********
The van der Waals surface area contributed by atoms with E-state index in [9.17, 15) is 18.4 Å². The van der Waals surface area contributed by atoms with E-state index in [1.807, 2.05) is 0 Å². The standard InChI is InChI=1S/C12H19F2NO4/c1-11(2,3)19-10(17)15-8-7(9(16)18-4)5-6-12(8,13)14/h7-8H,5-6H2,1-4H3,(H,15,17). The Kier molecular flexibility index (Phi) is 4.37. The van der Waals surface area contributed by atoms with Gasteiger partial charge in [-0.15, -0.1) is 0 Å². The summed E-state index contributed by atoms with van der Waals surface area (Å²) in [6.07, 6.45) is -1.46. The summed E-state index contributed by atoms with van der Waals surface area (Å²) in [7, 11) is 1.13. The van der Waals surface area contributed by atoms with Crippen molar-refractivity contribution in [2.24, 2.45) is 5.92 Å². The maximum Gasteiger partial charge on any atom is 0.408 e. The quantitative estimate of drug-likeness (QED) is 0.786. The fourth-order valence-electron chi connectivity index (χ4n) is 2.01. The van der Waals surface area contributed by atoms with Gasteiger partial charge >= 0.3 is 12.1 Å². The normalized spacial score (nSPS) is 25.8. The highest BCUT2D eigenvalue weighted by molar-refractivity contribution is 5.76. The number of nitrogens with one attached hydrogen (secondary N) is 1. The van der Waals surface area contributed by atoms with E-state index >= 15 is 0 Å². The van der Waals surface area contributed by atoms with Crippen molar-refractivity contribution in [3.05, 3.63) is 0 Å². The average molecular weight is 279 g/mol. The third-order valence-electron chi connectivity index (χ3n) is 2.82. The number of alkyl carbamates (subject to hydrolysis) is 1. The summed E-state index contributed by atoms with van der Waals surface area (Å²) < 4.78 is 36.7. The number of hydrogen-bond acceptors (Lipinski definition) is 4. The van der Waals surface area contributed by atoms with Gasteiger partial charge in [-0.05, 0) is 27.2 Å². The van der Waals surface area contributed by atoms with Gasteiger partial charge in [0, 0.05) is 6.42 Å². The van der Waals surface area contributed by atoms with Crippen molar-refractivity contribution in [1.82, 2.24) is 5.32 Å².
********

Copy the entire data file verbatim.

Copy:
The van der Waals surface area contributed by atoms with E-state index in [9.17, 15) is 18.4 Å². The van der Waals surface area contributed by atoms with E-state index in [1.807, 2.05) is 0 Å². The standard InChI is InChI=1S/C12H19F2NO4/c1-11(2,3)19-10(17)15-8-7(9(16)18-4)5-6-12(8,13)14/h7-8H,5-6H2,1-4H3,(H,15,17). The Kier molecular flexibility index (Phi) is 4.37. The van der Waals surface area contributed by atoms with Gasteiger partial charge in [-0.15, -0.1) is 0 Å². The summed E-state index contributed by atoms with van der Waals surface area (Å²) in [6.07, 6.45) is -1.46. The summed E-state index contributed by atoms with van der Waals surface area (Å²) in [7, 11) is 1.13. The van der Waals surface area contributed by atoms with Crippen molar-refractivity contribution in [2.24, 2.45) is 5.92 Å². The maximum Gasteiger partial charge on any atom is 0.408 e. The quantitative estimate of drug-likeness (QED) is 0.786. The fourth-order valence-electron chi connectivity index (χ4n) is 2.01. The van der Waals surface area contributed by atoms with Gasteiger partial charge >= 0.3 is 12.1 Å². The normalized spacial score (nSPS) is 25.8. The highest BCUT2D eigenvalue weighted by molar-refractivity contribution is 5.76. The number of nitrogens with one attached hydrogen (secondary N) is 1. The van der Waals surface area contributed by atoms with E-state index >= 15 is 0 Å². The van der Waals surface area contributed by atoms with Crippen molar-refractivity contribution in [3.05, 3.63) is 0 Å². The average molecular weight is 279 g/mol. The third-order valence-electron chi connectivity index (χ3n) is 2.82. The number of alkyl carbamates (subject to hydrolysis) is 1. The summed E-state index contributed by atoms with van der Waals surface area (Å²) < 4.78 is 36.7. The number of hydrogen-bond acceptors (Lipinski definition) is 4. The van der Waals surface area contributed by atoms with Gasteiger partial charge in [-0.05, 0) is 27.2 Å². The van der Waals surface area contributed by atoms with Gasteiger partial charge in [0, 0.05) is 6.42 Å². The van der Waals surface area contributed by atoms with Crippen molar-refractivity contribution in [1.82, 2.24) is 5.32 Å².